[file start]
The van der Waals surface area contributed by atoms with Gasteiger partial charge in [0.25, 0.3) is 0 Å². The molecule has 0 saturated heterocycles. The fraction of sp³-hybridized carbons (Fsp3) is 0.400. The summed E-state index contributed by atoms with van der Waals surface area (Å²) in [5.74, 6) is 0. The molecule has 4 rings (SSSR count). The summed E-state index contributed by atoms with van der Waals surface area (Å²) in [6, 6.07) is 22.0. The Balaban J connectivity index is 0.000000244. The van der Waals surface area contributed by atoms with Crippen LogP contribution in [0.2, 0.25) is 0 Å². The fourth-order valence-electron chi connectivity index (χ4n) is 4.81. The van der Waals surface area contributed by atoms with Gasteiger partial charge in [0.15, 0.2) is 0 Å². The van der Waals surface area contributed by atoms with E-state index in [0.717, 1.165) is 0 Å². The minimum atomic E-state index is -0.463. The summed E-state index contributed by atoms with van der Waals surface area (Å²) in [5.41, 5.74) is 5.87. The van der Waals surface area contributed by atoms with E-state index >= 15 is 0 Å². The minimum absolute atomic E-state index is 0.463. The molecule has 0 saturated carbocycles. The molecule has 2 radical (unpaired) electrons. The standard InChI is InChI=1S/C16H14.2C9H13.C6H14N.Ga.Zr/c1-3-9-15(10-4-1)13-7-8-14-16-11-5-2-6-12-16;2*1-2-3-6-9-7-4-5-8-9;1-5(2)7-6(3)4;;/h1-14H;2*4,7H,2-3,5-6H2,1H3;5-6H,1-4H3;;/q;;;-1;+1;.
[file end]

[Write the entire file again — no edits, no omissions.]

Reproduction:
The van der Waals surface area contributed by atoms with Gasteiger partial charge in [0.25, 0.3) is 0 Å². The molecule has 0 saturated heterocycles. The fraction of sp³-hybridized carbons (Fsp3) is 0.400. The summed E-state index contributed by atoms with van der Waals surface area (Å²) in [5.74, 6) is 0. The molecule has 4 rings (SSSR count). The summed E-state index contributed by atoms with van der Waals surface area (Å²) in [6, 6.07) is 22.0. The Balaban J connectivity index is 0.000000244. The van der Waals surface area contributed by atoms with Crippen LogP contribution in [0.2, 0.25) is 0 Å². The fourth-order valence-electron chi connectivity index (χ4n) is 4.81. The van der Waals surface area contributed by atoms with Gasteiger partial charge in [0.15, 0.2) is 0 Å². The van der Waals surface area contributed by atoms with E-state index in [0.717, 1.165) is 0 Å². The minimum atomic E-state index is -0.463. The summed E-state index contributed by atoms with van der Waals surface area (Å²) in [5.41, 5.74) is 5.87. The van der Waals surface area contributed by atoms with E-state index >= 15 is 0 Å². The minimum absolute atomic E-state index is 0.463. The molecule has 0 saturated carbocycles. The molecule has 2 radical (unpaired) electrons. The standard InChI is InChI=1S/C16H14.2C9H13.C6H14N.Ga.Zr/c1-3-9-15(10-4-1)13-7-8-14-16-11-5-2-6-12-16;2*1-2-3-6-9-7-4-5-8-9;1-5(2)7-6(3)4;;/h1-14H;2*4,7H,2-3,5-6H2,1H3;5-6H,1-4H3;;/q;;;-1;+1;.